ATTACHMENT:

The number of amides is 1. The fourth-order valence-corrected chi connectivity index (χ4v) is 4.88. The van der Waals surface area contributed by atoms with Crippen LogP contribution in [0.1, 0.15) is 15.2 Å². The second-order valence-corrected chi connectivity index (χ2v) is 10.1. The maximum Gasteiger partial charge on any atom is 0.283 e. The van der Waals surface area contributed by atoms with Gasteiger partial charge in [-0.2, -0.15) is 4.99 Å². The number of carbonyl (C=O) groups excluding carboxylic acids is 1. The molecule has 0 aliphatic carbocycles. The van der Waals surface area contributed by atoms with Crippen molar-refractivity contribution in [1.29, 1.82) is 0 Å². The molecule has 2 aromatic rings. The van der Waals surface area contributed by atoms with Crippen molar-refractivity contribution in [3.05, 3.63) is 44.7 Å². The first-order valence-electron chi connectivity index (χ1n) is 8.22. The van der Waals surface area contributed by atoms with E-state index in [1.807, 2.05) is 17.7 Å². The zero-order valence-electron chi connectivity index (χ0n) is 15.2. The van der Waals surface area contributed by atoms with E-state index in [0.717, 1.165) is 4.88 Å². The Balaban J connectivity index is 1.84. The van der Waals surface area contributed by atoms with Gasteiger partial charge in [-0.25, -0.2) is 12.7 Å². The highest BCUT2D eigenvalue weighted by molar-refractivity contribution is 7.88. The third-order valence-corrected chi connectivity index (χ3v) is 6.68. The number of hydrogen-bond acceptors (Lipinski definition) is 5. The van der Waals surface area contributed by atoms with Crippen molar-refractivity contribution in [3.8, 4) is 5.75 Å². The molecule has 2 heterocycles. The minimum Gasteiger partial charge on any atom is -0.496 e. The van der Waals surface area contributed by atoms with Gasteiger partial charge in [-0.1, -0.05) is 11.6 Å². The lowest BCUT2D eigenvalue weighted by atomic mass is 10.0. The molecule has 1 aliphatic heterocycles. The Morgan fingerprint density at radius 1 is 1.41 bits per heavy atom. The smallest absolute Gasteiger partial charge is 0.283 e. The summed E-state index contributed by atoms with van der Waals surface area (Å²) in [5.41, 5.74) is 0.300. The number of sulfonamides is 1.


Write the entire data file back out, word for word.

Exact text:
The number of amides is 1. The fourth-order valence-corrected chi connectivity index (χ4v) is 4.88. The van der Waals surface area contributed by atoms with Crippen LogP contribution in [0.1, 0.15) is 15.2 Å². The second-order valence-corrected chi connectivity index (χ2v) is 10.1. The maximum Gasteiger partial charge on any atom is 0.283 e. The van der Waals surface area contributed by atoms with Gasteiger partial charge in [-0.2, -0.15) is 4.99 Å². The number of carbonyl (C=O) groups excluding carboxylic acids is 1. The molecule has 0 aliphatic carbocycles. The van der Waals surface area contributed by atoms with Crippen molar-refractivity contribution in [1.29, 1.82) is 0 Å². The molecule has 2 aromatic rings. The van der Waals surface area contributed by atoms with Crippen molar-refractivity contribution in [3.05, 3.63) is 44.7 Å². The first-order valence-electron chi connectivity index (χ1n) is 8.22. The van der Waals surface area contributed by atoms with E-state index in [1.807, 2.05) is 17.7 Å². The zero-order valence-electron chi connectivity index (χ0n) is 15.2. The van der Waals surface area contributed by atoms with E-state index in [0.717, 1.165) is 4.88 Å². The Balaban J connectivity index is 1.84. The van der Waals surface area contributed by atoms with Gasteiger partial charge in [-0.25, -0.2) is 12.7 Å². The highest BCUT2D eigenvalue weighted by molar-refractivity contribution is 7.88. The third-order valence-corrected chi connectivity index (χ3v) is 6.68. The number of hydrogen-bond acceptors (Lipinski definition) is 5. The van der Waals surface area contributed by atoms with Crippen molar-refractivity contribution in [3.8, 4) is 5.75 Å². The molecule has 2 heterocycles. The minimum Gasteiger partial charge on any atom is -0.496 e. The van der Waals surface area contributed by atoms with Gasteiger partial charge in [-0.1, -0.05) is 11.6 Å². The lowest BCUT2D eigenvalue weighted by atomic mass is 10.0. The molecule has 1 aliphatic heterocycles. The Morgan fingerprint density at radius 1 is 1.41 bits per heavy atom. The smallest absolute Gasteiger partial charge is 0.283 e. The summed E-state index contributed by atoms with van der Waals surface area (Å²) in [5.41, 5.74) is 0.300. The number of sulfonamides is 1.